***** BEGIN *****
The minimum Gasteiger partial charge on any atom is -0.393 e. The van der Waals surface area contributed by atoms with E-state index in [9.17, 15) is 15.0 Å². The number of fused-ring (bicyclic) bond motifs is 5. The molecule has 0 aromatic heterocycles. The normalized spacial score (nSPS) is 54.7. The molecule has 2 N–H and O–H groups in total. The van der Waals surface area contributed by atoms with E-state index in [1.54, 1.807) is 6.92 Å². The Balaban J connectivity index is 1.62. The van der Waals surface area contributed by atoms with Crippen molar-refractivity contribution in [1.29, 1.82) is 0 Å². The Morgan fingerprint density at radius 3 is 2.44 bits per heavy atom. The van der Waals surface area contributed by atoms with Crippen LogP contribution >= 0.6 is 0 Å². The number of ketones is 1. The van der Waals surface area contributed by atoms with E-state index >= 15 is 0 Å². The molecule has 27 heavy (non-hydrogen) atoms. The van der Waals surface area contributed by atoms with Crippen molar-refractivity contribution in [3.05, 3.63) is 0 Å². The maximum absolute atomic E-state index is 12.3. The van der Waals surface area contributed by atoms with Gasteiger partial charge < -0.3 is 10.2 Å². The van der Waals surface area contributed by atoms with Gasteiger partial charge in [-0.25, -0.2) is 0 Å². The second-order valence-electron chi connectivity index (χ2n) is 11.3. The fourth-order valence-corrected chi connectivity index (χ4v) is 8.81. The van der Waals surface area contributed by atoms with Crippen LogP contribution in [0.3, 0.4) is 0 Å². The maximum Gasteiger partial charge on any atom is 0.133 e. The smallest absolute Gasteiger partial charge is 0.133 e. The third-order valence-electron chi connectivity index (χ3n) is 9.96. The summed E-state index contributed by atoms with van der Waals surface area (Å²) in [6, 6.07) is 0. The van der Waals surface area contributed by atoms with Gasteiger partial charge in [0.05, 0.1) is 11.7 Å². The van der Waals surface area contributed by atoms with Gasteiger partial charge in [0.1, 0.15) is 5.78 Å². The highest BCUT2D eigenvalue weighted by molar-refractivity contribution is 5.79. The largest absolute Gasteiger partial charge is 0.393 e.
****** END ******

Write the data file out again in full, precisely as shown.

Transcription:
The minimum Gasteiger partial charge on any atom is -0.393 e. The van der Waals surface area contributed by atoms with E-state index in [9.17, 15) is 15.0 Å². The number of fused-ring (bicyclic) bond motifs is 5. The molecule has 0 aromatic heterocycles. The normalized spacial score (nSPS) is 54.7. The molecule has 2 N–H and O–H groups in total. The van der Waals surface area contributed by atoms with E-state index in [1.54, 1.807) is 6.92 Å². The Balaban J connectivity index is 1.62. The van der Waals surface area contributed by atoms with Crippen molar-refractivity contribution in [1.29, 1.82) is 0 Å². The Morgan fingerprint density at radius 3 is 2.44 bits per heavy atom. The van der Waals surface area contributed by atoms with Crippen LogP contribution >= 0.6 is 0 Å². The number of ketones is 1. The van der Waals surface area contributed by atoms with E-state index >= 15 is 0 Å². The molecule has 27 heavy (non-hydrogen) atoms. The van der Waals surface area contributed by atoms with Crippen molar-refractivity contribution in [3.05, 3.63) is 0 Å². The maximum absolute atomic E-state index is 12.3. The van der Waals surface area contributed by atoms with Gasteiger partial charge < -0.3 is 10.2 Å². The van der Waals surface area contributed by atoms with Gasteiger partial charge in [-0.25, -0.2) is 0 Å². The second-order valence-electron chi connectivity index (χ2n) is 11.3. The fourth-order valence-corrected chi connectivity index (χ4v) is 8.81. The van der Waals surface area contributed by atoms with Crippen LogP contribution in [0.3, 0.4) is 0 Å². The maximum Gasteiger partial charge on any atom is 0.133 e. The smallest absolute Gasteiger partial charge is 0.133 e. The third-order valence-electron chi connectivity index (χ3n) is 9.96. The summed E-state index contributed by atoms with van der Waals surface area (Å²) in [6, 6.07) is 0. The van der Waals surface area contributed by atoms with Gasteiger partial charge in [0.05, 0.1) is 11.7 Å². The van der Waals surface area contributed by atoms with Gasteiger partial charge in [0.1, 0.15) is 5.78 Å². The highest BCUT2D eigenvalue weighted by molar-refractivity contribution is 5.79. The largest absolute Gasteiger partial charge is 0.393 e.